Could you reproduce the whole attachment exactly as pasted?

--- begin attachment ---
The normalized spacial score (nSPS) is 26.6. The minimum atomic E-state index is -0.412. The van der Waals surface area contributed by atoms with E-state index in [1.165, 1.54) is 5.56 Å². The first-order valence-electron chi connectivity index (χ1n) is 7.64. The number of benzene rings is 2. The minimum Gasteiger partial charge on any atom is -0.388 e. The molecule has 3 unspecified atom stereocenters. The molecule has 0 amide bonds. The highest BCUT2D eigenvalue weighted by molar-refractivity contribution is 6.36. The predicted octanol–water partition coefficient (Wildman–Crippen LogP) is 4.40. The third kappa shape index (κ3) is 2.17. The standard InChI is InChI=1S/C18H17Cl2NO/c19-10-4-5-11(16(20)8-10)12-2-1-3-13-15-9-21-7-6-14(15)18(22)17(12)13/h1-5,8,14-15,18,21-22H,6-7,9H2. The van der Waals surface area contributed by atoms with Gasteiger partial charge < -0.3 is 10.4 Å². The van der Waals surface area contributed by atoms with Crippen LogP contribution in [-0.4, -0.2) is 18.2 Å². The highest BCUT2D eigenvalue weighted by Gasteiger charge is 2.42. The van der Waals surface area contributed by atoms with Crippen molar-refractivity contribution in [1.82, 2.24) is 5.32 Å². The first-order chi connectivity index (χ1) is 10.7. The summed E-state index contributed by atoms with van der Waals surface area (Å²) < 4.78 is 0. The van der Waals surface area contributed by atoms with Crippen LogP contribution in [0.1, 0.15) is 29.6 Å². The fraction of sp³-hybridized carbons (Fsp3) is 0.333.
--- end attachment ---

The normalized spacial score (nSPS) is 26.6. The minimum atomic E-state index is -0.412. The van der Waals surface area contributed by atoms with E-state index in [1.165, 1.54) is 5.56 Å². The first-order valence-electron chi connectivity index (χ1n) is 7.64. The number of benzene rings is 2. The minimum Gasteiger partial charge on any atom is -0.388 e. The molecule has 3 unspecified atom stereocenters. The molecule has 0 amide bonds. The highest BCUT2D eigenvalue weighted by molar-refractivity contribution is 6.36. The predicted octanol–water partition coefficient (Wildman–Crippen LogP) is 4.40. The third kappa shape index (κ3) is 2.17. The standard InChI is InChI=1S/C18H17Cl2NO/c19-10-4-5-11(16(20)8-10)12-2-1-3-13-15-9-21-7-6-14(15)18(22)17(12)13/h1-5,8,14-15,18,21-22H,6-7,9H2. The van der Waals surface area contributed by atoms with Gasteiger partial charge < -0.3 is 10.4 Å². The van der Waals surface area contributed by atoms with Crippen LogP contribution in [-0.4, -0.2) is 18.2 Å². The highest BCUT2D eigenvalue weighted by Gasteiger charge is 2.42. The van der Waals surface area contributed by atoms with Crippen molar-refractivity contribution in [1.82, 2.24) is 5.32 Å². The first-order chi connectivity index (χ1) is 10.7. The summed E-state index contributed by atoms with van der Waals surface area (Å²) < 4.78 is 0. The van der Waals surface area contributed by atoms with Crippen LogP contribution in [0.1, 0.15) is 29.6 Å². The fraction of sp³-hybridized carbons (Fsp3) is 0.333.